By Rebecca Boone Associated Press
BOISE, Idaho — A lawmaker from northern Idaho drew audible gasps Wednesday morning when he asked representatives from the American Civil Liberties Union-Idaho if their pro-abortion rights stance also means that they support prostitution.
Rep. Ron Mendive, R-Coeur d’Alene, made the comparison during a legislative breakfast presentation held by the ACLU on criminal justice reform and other legislative priorities.
Since the ACLU supports a woman’s right to choose abortion, shouldn’t the organization also support prostitution, Mendive asked ALCU-Idaho executive director Monica Hopkins. Mendive then said that prostitution is “a woman’s choice.”
Hopkins noted that a woman’s right to access reproductive health care is constitutionally mandated, while prostitution is illegal. She also reminded Mendive that prostitution is not always a “choice,” noting that a bill targeting human trafficking could be presented to lawmakers during the legislative session.
“He was correlating a criminal action with something that is constitutionally protected. Those are two completely separate issues,” Hopkins said after the event. “When we’re talking about women’s rights, and a woman’s right to choose, we are talking about reproductive rights that are constitutionally protected. What Rep. Mendive was talking about in the arena of prostitution is something that the state has very clearly said is an illegal activity … in the same way that someone may choose to rob a bank, but that would be criminal activity that is not constitutionally protected.”
Mendive, who was first elected to the Legislature last year, said he posed the question because he was incensed by what he believes is a double standard.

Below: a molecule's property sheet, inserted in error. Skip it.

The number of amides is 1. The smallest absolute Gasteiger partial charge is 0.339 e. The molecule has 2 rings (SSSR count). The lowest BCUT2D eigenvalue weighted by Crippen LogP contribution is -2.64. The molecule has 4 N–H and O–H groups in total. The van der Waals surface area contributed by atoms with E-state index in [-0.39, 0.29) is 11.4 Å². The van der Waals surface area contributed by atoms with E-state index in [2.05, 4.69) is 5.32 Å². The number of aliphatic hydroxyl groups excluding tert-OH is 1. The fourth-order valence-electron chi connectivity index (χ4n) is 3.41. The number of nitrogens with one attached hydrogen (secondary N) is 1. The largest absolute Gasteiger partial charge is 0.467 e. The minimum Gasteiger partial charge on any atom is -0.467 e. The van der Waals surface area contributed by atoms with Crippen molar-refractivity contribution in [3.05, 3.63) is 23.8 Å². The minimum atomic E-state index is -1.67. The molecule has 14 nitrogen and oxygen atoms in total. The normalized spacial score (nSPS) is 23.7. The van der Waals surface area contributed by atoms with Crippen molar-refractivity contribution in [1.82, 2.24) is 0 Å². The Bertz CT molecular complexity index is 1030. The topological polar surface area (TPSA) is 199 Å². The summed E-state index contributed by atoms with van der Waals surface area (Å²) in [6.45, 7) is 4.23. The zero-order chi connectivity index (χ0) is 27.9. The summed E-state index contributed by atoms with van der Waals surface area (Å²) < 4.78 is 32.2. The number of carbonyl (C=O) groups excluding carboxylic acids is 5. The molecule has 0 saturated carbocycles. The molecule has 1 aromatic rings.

“It was just a question,” he said. “I do believe it’s a double standard.”
Prostitution is a choice “more so than an abortion would be,” he said.
“Because (in an abortion) there’s two beating hearts. And then there’s one,” Mendive said.
Mendive said he didn’t intend to trivialize human trafficking, but he still stressed that he believes prostitution is often a choice that a woman makes about what she does with her own body.
Asked if he stood by his words, however, he conceded, “Maybe it was a poor illustration.”
House Majority Caucus Chairman John Vander Woude, R-Meridian, said he disagrees with Mendive and believes the northern Idaho freshman should have refrained from making the comparison.
Most women who engage in prostitution do so because of circumstances beyond their control, Vander Woude said, not out of their own volition.
“Rarely when a woman becomes a prostitute, is it because of a choice,” Vander Woude said. “The example, in my opinion, was a very poor choice.”
This incident marks the second time inside of a year in which an Idaho lawmaker has gained attention from comments he’s made about abortion. Sen. Chuck Winder of Boise, the Senate assistant majority leader, made comments during the 2012 session in debate over a bill to require a woman to get an ultrasound before an abortion.
“I would hope that when a woman goes into a physician, with a rape issue, that that physician will indeed ask her about perhaps her marriage, was this pregnancy caused by normal relations in a marriage, or was it truly caused by a rape,” Winder said during testimony last March.
Winder later said he was misunderstood and never meant to cast doubt on the truthfulness of a woman’s claim of rape.
Associated Press reporter John Miller contributed to this story.